Matt Renwick is an elementary principal in Mineral Point, Wisconsin. Matt blogs at Reading by Example (readingbyexample.com), tweets @ReadByExample, and writes for ASCD. Matt is a veteran public educator, working first as a classroom teacher and now serving as an elementary principal in Mineral Point, Wisconsin. He is also a senior lecturer at the University of Wisconsin-Superior, teaching online courses in curriculum and instruction. Matt’s educational writing and consultant work focus primarily on literacy, school leadership, and technology. He has spoken at national conferences, including ASCD, ISTE, NAESP, NCTE, as well as facilitated workshops and professional learning for educators throughout the country.
Most Recent Content
Matt Renwick considers what type of feedback from school leaders can be most helpful to teachers.
If we want others to change, we first have to be open to change within ourselves. But what does that look like, and how can we embrace the tension that change brings? Matt Renwick explores change from within for literacy leaders.
Matt Renwick is like any of us—he is nervous about what he will learn when he asks teachers to assess his performance as a principal. He shares findings from a survey he gives to teachers.
Teaching the genre of tests can seem far removed from writing workshop. Matt Renwick explores how to teach constructed response in a way that is integrated with the tenets of good workshop instruction.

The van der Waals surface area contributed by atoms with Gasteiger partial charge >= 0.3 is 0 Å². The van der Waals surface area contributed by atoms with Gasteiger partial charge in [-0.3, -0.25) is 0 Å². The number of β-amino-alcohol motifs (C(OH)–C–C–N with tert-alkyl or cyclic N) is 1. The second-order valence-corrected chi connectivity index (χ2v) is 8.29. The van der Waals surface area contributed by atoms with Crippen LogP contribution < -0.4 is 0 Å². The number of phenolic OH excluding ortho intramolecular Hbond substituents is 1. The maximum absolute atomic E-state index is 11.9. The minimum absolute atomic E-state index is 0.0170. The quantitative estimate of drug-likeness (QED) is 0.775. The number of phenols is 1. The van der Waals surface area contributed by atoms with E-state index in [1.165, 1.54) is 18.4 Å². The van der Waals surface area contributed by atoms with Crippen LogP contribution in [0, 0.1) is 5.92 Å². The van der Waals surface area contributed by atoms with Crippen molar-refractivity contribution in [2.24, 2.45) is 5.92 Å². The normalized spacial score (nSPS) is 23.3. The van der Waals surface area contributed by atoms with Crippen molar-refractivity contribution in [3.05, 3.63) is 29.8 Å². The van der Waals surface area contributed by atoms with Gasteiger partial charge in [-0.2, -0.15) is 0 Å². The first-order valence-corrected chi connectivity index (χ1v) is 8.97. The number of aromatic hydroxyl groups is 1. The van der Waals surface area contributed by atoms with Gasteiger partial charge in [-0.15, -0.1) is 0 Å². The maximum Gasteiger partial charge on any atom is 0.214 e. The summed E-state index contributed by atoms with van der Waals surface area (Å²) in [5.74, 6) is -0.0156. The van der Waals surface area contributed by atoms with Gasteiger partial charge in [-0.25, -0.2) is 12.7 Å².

Matt Renwick goes out to buy a new pair of glasses, and gets a stern lecture on taking care of them. The experience makes him ponder how we get clarity for best practices in literacy instruction.
Stretch yourself, but not to the point of pain. Matt Renwick has practical tips for how leaders can continue to push themselves to grow and learn new things without succumbing to the hurry-up, stressed culture so prevalent around us.
If you want to get a quick snapshot of literacy instruction at your school, do an environmental walk. Matt Renwick shares his process and notes from one of these walks, as well as the issues they raise.
Learning new things is sometimes hard, if only because it brings out our vulnerabilities and insecurities. This is particularly true for leaders, who are already supposed to know everything. Matt Renwick uses the experience of learning to build a fence to model learning for teachers.
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